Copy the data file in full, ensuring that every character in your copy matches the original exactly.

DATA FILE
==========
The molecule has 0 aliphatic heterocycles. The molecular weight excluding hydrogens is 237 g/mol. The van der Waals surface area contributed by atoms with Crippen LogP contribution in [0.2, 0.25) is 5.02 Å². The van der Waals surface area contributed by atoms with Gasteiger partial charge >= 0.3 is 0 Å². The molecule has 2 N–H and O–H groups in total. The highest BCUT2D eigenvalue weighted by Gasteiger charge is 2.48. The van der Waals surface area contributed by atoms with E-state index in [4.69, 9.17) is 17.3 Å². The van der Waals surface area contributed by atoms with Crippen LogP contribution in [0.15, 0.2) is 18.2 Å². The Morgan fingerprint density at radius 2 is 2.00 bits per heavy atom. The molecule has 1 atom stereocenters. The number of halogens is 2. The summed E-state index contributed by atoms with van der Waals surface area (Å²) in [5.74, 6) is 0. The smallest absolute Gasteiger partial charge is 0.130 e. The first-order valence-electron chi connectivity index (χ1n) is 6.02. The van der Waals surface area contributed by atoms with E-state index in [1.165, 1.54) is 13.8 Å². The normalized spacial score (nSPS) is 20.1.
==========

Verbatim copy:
The molecule has 0 aliphatic heterocycles. The molecular weight excluding hydrogens is 237 g/mol. The van der Waals surface area contributed by atoms with Crippen LogP contribution in [0.2, 0.25) is 5.02 Å². The van der Waals surface area contributed by atoms with Gasteiger partial charge >= 0.3 is 0 Å². The molecule has 2 N–H and O–H groups in total. The highest BCUT2D eigenvalue weighted by Gasteiger charge is 2.48. The van der Waals surface area contributed by atoms with E-state index in [4.69, 9.17) is 17.3 Å². The van der Waals surface area contributed by atoms with Crippen LogP contribution in [0.15, 0.2) is 18.2 Å². The Morgan fingerprint density at radius 2 is 2.00 bits per heavy atom. The molecule has 1 atom stereocenters. The number of halogens is 2. The summed E-state index contributed by atoms with van der Waals surface area (Å²) in [5.74, 6) is 0. The smallest absolute Gasteiger partial charge is 0.130 e. The first-order valence-electron chi connectivity index (χ1n) is 6.02. The van der Waals surface area contributed by atoms with E-state index in [1.165, 1.54) is 13.8 Å². The normalized spacial score (nSPS) is 20.1.